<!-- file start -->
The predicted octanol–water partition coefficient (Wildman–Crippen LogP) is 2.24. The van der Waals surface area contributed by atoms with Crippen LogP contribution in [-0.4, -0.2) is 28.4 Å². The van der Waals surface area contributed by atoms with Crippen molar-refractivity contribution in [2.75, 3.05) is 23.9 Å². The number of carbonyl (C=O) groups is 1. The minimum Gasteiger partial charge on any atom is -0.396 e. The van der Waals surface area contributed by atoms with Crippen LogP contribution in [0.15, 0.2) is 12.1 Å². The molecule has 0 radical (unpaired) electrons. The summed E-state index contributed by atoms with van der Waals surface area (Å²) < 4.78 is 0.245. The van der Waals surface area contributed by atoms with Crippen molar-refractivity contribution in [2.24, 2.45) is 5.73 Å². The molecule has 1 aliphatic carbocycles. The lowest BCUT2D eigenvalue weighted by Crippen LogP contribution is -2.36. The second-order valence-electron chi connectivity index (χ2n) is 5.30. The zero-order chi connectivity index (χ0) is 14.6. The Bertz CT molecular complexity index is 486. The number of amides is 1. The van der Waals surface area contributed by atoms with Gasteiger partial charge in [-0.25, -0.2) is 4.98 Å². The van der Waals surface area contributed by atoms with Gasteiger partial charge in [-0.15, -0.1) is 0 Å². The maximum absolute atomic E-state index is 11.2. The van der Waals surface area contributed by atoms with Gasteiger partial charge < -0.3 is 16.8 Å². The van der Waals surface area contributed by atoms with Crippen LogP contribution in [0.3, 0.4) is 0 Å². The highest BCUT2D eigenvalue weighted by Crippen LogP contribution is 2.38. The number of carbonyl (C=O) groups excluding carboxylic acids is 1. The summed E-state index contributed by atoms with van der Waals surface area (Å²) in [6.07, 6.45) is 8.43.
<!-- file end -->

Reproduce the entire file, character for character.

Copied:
The predicted octanol–water partition coefficient (Wildman–Crippen LogP) is 2.24. The van der Waals surface area contributed by atoms with Crippen LogP contribution in [-0.4, -0.2) is 28.4 Å². The van der Waals surface area contributed by atoms with Crippen molar-refractivity contribution in [2.75, 3.05) is 23.9 Å². The number of carbonyl (C=O) groups is 1. The minimum Gasteiger partial charge on any atom is -0.396 e. The van der Waals surface area contributed by atoms with Crippen LogP contribution in [0.15, 0.2) is 12.1 Å². The molecule has 0 radical (unpaired) electrons. The summed E-state index contributed by atoms with van der Waals surface area (Å²) < 4.78 is 0.245. The van der Waals surface area contributed by atoms with Crippen molar-refractivity contribution in [2.24, 2.45) is 5.73 Å². The molecule has 1 aliphatic carbocycles. The lowest BCUT2D eigenvalue weighted by Crippen LogP contribution is -2.36. The second-order valence-electron chi connectivity index (χ2n) is 5.30. The zero-order chi connectivity index (χ0) is 14.6. The Bertz CT molecular complexity index is 486. The number of amides is 1. The van der Waals surface area contributed by atoms with Gasteiger partial charge in [-0.25, -0.2) is 4.98 Å². The van der Waals surface area contributed by atoms with Gasteiger partial charge in [-0.15, -0.1) is 0 Å². The maximum absolute atomic E-state index is 11.2. The van der Waals surface area contributed by atoms with Gasteiger partial charge < -0.3 is 16.8 Å². The van der Waals surface area contributed by atoms with Crippen LogP contribution in [0.3, 0.4) is 0 Å². The highest BCUT2D eigenvalue weighted by Crippen LogP contribution is 2.38. The number of carbonyl (C=O) groups excluding carboxylic acids is 1. The summed E-state index contributed by atoms with van der Waals surface area (Å²) in [6.07, 6.45) is 8.43.